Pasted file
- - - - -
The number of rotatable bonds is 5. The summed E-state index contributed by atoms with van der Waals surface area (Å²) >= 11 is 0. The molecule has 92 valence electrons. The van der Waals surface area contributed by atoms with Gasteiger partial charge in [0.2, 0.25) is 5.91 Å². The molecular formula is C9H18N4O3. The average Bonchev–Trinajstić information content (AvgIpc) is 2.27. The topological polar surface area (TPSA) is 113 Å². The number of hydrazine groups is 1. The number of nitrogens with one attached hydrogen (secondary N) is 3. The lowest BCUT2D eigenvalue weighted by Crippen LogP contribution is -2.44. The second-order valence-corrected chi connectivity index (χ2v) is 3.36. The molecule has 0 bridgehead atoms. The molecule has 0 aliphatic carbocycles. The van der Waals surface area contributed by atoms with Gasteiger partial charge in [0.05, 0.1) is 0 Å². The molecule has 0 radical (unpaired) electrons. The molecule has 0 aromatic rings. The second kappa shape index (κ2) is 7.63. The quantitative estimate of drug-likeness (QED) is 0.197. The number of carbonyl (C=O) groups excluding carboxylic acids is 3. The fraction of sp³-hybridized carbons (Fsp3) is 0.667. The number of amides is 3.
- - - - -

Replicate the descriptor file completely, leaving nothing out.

The number of rotatable bonds is 5. The summed E-state index contributed by atoms with van der Waals surface area (Å²) >= 11 is 0. The molecule has 92 valence electrons. The van der Waals surface area contributed by atoms with Gasteiger partial charge in [0.2, 0.25) is 5.91 Å². The molecular formula is C9H18N4O3. The average Bonchev–Trinajstić information content (AvgIpc) is 2.27. The topological polar surface area (TPSA) is 113 Å². The number of hydrazine groups is 1. The number of nitrogens with one attached hydrogen (secondary N) is 3. The lowest BCUT2D eigenvalue weighted by Crippen LogP contribution is -2.44. The second-order valence-corrected chi connectivity index (χ2v) is 3.36. The molecule has 0 bridgehead atoms. The molecule has 0 aliphatic carbocycles. The van der Waals surface area contributed by atoms with Gasteiger partial charge in [0.05, 0.1) is 0 Å². The molecule has 0 radical (unpaired) electrons. The molecule has 0 aromatic rings. The second kappa shape index (κ2) is 7.63. The quantitative estimate of drug-likeness (QED) is 0.197. The number of carbonyl (C=O) groups excluding carboxylic acids is 3. The fraction of sp³-hybridized carbons (Fsp3) is 0.667. The number of amides is 3.